Moderna says low-dose COVID-19 vaccine works in babies, young children

Moderna has announced has a COVID-19 vaccine that works in babies, toddlers and young children.

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The company is now going to request the government for emergency use authorization within weeks, The Associated Press reported.

When Moderna submits the data to the Food and Drug Administration, the agency will debate if it should authorize the vaccine’s emergency use, then the Centers for Disease Control and Prevention will have the final sign-off.

Once that happens the vaccine could be dispensed to children under the age of 6 by this summer, the AP reported.

The formula is a smaller dose for children from the age of 6 months to 5 years old. It was 44% effective in preventing an omicron infection for children between the age of 6 months and 2 years old and 38% effective for children between the ages of 2 and 5 years old, CNBC reported.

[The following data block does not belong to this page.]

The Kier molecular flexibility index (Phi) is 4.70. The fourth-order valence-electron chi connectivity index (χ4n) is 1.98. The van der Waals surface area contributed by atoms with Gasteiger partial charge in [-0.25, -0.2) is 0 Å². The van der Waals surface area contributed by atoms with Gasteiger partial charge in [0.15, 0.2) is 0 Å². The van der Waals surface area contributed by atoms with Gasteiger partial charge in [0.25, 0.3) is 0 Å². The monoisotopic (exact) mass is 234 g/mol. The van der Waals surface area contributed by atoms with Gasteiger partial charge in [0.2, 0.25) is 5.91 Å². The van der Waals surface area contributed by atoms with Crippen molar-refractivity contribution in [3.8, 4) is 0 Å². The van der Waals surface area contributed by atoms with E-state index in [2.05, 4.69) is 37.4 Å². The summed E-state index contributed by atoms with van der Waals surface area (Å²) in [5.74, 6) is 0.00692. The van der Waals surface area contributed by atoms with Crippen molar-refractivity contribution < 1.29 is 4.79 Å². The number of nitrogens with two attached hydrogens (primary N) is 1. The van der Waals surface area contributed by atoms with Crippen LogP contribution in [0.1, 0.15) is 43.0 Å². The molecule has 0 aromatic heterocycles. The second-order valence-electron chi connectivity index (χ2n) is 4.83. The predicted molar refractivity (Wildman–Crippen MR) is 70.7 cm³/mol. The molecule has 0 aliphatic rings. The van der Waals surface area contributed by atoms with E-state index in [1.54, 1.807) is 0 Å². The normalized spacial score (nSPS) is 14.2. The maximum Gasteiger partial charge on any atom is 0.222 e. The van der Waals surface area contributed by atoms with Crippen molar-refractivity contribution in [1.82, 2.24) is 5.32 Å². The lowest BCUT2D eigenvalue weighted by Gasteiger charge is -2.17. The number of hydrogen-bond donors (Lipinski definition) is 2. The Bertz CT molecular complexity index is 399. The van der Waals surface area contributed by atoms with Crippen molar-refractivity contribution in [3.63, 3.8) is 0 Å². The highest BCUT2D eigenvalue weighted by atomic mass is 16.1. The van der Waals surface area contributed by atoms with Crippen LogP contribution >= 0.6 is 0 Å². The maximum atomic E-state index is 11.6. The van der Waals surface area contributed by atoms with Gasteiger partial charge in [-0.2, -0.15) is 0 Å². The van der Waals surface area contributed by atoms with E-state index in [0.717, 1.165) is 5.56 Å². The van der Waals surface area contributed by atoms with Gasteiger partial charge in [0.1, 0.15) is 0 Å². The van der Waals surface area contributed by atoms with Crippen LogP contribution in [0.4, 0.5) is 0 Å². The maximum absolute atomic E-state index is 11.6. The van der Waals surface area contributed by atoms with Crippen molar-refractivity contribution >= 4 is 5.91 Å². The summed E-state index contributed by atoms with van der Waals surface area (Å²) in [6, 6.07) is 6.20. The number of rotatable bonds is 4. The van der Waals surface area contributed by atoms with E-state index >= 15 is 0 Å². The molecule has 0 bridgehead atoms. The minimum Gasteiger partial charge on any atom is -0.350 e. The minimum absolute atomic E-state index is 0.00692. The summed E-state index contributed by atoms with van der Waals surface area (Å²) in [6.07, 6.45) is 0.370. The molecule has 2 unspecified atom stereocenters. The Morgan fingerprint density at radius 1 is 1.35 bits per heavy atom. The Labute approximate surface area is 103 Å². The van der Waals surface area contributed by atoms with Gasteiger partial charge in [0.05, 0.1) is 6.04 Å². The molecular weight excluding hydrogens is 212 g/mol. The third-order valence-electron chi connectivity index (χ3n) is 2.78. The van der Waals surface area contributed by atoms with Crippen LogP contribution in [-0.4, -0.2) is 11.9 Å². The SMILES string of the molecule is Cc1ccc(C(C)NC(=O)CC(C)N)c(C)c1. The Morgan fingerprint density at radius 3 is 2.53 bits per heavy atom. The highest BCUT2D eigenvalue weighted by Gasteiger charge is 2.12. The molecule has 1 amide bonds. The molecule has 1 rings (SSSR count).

None of the children developed a severe case of COVID-19 and breakthrough cases were mild, Moderna said, according to CNBC.

Children under the age of 5 are the only part of the population that has not had a coronavirus vaccine. Pfizer does have a smaller dose of its vaccine for school-aged children and full dose shots for children 12 and older, the AP reported.

Pfizer is also testing a smaller dose vaccine for kids up to the age of 5 but had to add a third dose for it to be effective. The test results are expected to be released next month, the AP reported.

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